worn it. There was a great pleasure to this girl in finding herself
among such old and well-worn things. She had been for a long time in
cities or at the West; and among the old fashions and ancient
possessions of Long-field it seemed to her that every thing had its
story, and she liked the quietness and unchangeableness with which
life seemed to go on from year to year. She had seen many a dainty or
gorgeous garden, but never one that she had liked so well as this,
with its herb-bed and its broken rows of currant-bushes, its tall
stalks of white lilies and its wandering rose-bushes and honeysuckles,
that had bloomed beside the straight paths for so many more summers
than she herself had lived. She picked a little nosegay of late red
roses, and carried it into the house to put on the parlor-table. The
wide hall-door was standing open, with its green outer blinds closed,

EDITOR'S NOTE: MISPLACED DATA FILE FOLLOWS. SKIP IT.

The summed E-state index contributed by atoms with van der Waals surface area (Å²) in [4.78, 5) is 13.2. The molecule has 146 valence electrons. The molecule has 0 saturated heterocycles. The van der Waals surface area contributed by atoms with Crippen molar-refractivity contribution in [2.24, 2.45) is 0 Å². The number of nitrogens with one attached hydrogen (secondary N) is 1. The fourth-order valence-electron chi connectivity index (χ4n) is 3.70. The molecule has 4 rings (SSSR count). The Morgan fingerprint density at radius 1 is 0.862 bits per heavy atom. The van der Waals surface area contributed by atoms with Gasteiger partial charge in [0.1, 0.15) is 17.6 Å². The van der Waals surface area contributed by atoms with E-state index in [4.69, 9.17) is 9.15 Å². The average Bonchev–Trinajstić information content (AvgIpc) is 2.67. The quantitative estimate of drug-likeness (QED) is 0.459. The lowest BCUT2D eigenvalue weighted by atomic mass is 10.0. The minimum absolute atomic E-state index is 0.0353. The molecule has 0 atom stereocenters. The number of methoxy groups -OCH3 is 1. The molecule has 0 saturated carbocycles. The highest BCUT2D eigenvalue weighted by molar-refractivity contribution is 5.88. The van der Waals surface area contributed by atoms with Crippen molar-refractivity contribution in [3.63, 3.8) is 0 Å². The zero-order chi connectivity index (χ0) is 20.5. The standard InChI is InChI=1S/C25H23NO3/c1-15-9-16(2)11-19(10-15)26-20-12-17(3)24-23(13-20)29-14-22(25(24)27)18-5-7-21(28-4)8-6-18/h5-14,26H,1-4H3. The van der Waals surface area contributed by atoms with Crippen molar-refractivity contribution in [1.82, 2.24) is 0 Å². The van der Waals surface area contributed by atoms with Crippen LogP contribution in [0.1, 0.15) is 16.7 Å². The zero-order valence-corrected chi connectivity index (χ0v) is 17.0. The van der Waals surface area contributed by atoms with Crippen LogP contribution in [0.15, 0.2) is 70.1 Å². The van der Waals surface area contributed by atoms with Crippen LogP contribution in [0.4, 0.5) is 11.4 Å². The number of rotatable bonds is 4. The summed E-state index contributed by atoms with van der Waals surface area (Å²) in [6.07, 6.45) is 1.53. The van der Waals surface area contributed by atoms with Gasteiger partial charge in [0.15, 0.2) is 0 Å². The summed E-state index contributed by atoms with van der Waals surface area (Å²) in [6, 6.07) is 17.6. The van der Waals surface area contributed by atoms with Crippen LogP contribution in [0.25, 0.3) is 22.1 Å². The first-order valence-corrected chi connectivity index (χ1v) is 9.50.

and the old hall was dim and cool. Miss Horatia did not like a glare
of sunlight, and she abhorred flies with her whole heart. Nelly could
hardly see her way through the rooms, it had been so bright out of
doors; but she brought the tall champagne-glass of water from the
dining-room and put the flowers in their place. Then she looked at two
silhouettes which stood on the mantel in carved ebony frames. They
were portraits of an uncle of Miss Dane and his wife. Miss Dane had
thought Nelly looked like this uncle the evening before. She could not
see the likeness herself; but the pictures suggested something else,
and she turned suddenly, and went hurrying up the stairs to Miss
Horatia's own room, where she remembered to have seen a group of
silhouettes fastened to the wall. There were seven or eight, and she
looked at the young men among them most carefully; but they were all
marked with the name of Dane: they were Miss Horatia's brothers, and
our friend hung them on their little brass hooks again with a feeling
of disappointment. Perhaps her cousin had a quaint miniature of the
lover, painted on ivory, and shut in a worn red morocco case; she
hoped she should get a sight of it some day. This story of the lost
sailor had a wonderful charm for the girl. Miss Horatia had never been
so interesting to her before. How she must have mourned for the lover,
and missed him, and hoped there would yet be news from the ship! Nelly
thought she would tell her her own little love-story some day, though
there was not much to tell yet, in spite of there being so much to